Jared Kushner’s family real estate company has backtracked on its effort to have a lawsuit filed against it by tenants of its Baltimore-area apartment complexes moved to federal court, after a judge ruled that this transfer would require it to reveal the identities of its investment partners.
A federal judge in Maryland ruled Friday that Jared Kushner’s family real estate company could not keep secret the identities of its partners in Baltimore-area apartment complexes that are the subject of a class-action lawsuit by tenants. The class-action lawsuit was filed in September, following a May article co-published by ProPublica and The New York […]
From early in the 2016 presidential campaign, Donald Trump swore he’d do away with the so-called carried-interest loophole, the notorious tax break that allows highly compensated private-equity managers, real estate investors and venture capitalists to be taxed at a much lower rate than other professionals.
The office of the Maryland attorney general is investigating the management practices at the many large apartment complexes in the state that are owned and overseen by Kushner Companies, the family company of President Donald Trump’s son-in-law and top adviser, Jared Kushner.
Tenants of the Baltimore-area apartment complexes owned by Jared Kushner’s real-estate company have brought a class-action lawsuit against the firm’s property management arm over its aggressive pursuit of tenants for allegedly unpaid rent. The lawsuit, filed Wednesday in Circuit Court for Baltimore City, alleges that the management company and related corporate entities have been improperly inflating payments owed by tenants by charging them late fees that are often unfounded and court fees that are not actually approved by any court.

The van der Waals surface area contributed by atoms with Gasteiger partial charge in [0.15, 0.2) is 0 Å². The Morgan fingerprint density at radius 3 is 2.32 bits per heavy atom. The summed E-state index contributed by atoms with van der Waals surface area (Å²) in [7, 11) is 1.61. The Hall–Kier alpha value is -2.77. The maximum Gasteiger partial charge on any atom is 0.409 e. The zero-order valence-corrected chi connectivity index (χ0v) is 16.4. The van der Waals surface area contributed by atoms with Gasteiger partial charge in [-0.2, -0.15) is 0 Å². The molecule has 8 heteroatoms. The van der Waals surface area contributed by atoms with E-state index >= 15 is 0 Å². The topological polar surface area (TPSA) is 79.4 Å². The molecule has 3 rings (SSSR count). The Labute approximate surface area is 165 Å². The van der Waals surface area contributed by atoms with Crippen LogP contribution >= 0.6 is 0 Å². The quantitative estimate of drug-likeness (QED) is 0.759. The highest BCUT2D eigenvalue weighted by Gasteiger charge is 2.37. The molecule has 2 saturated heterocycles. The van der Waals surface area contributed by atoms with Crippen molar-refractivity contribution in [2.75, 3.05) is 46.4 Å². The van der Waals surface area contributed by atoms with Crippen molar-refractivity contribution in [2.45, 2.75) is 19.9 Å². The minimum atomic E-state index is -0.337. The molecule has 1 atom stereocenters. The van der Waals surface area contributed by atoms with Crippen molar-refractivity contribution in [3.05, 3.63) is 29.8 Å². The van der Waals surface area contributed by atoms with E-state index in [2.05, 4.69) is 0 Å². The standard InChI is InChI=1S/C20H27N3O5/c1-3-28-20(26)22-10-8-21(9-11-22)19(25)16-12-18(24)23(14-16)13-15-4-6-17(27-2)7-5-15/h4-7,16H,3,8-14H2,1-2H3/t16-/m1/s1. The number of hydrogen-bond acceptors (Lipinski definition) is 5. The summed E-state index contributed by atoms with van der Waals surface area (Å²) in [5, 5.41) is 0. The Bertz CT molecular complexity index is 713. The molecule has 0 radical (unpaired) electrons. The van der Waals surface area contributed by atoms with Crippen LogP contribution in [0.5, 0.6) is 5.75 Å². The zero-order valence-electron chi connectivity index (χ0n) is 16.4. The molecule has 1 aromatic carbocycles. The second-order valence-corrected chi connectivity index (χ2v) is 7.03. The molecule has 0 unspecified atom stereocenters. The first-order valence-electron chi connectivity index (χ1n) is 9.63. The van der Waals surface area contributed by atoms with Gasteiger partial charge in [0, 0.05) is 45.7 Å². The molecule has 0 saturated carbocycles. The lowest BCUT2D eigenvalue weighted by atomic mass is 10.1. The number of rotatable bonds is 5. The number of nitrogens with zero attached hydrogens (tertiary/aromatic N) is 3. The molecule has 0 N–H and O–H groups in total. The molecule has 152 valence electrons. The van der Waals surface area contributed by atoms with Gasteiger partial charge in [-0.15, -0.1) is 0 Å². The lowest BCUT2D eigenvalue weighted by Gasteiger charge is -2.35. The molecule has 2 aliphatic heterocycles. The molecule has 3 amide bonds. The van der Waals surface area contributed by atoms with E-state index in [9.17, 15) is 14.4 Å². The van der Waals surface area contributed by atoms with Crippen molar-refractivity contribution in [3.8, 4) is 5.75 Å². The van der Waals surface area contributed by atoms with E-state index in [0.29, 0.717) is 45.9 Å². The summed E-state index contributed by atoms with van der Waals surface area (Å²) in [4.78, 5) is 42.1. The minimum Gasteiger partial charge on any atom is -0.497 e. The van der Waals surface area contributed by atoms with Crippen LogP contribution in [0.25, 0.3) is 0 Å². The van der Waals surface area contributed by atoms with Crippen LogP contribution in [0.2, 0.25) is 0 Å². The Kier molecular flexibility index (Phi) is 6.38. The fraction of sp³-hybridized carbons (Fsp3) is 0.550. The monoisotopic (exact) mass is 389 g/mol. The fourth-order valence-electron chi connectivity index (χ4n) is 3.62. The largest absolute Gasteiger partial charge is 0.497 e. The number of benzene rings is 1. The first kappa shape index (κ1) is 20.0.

In mid-May, Steve Preston, who served as the secretary of housing and urban development in the final two years of the George W. Bush administration, organized a dinner at the Metropolitan Club in Washington, D.C., for the new chief of that department, Ben Carson, and five other former secretaries whose joint tenure stretched all the way back to Gerald Ford.
Maryland’s two U.S. senators and four of its U.S. House representatives, all Democrats, sent a letter today to the large real-estate company owned by the family of Jared Kushner, President Donald Trump’s son-in-law and senior adviser, demanding information about the company’s management of 17 apartment complexes it owns in the state.
We were all in the dark, on the edge of the wooded park known as Wyman Dell, opposite the Baltimore Museum of Art. It was 2 a.m. Wednesday, and despite the presence of a couple of dozen workers in hardhats, a huge crane, a flatbed truck and a couple of other pieces of heavy machinery, the work site, surrounded by police tape, was remarkably still.
Can Democrats, who are more philosophically invested in showing that government can function, really bring themselves to replicate McConnell’s obstructionist methods? If Chuck Schumer and his Senate Democrats choose a path of obstructing President Trump’s agenda, they will have learned from the best.
The soon-to-be U.S. energy secretary doled out billions in grants and tax incentives for corporations while governor of Texas. One $30 million grant went to an energy group that turned out to be a phantom.
Republican-led gerrymandering, which has put Democrats at a disadvantage in the House and in many state legislatures. But this overlooks an even bigger problem for their party. More than ever, Democrats are sorting themselves into geographic clusters where many of their votes have been rendered all but superfluous, especially in elections for the Senate and the House.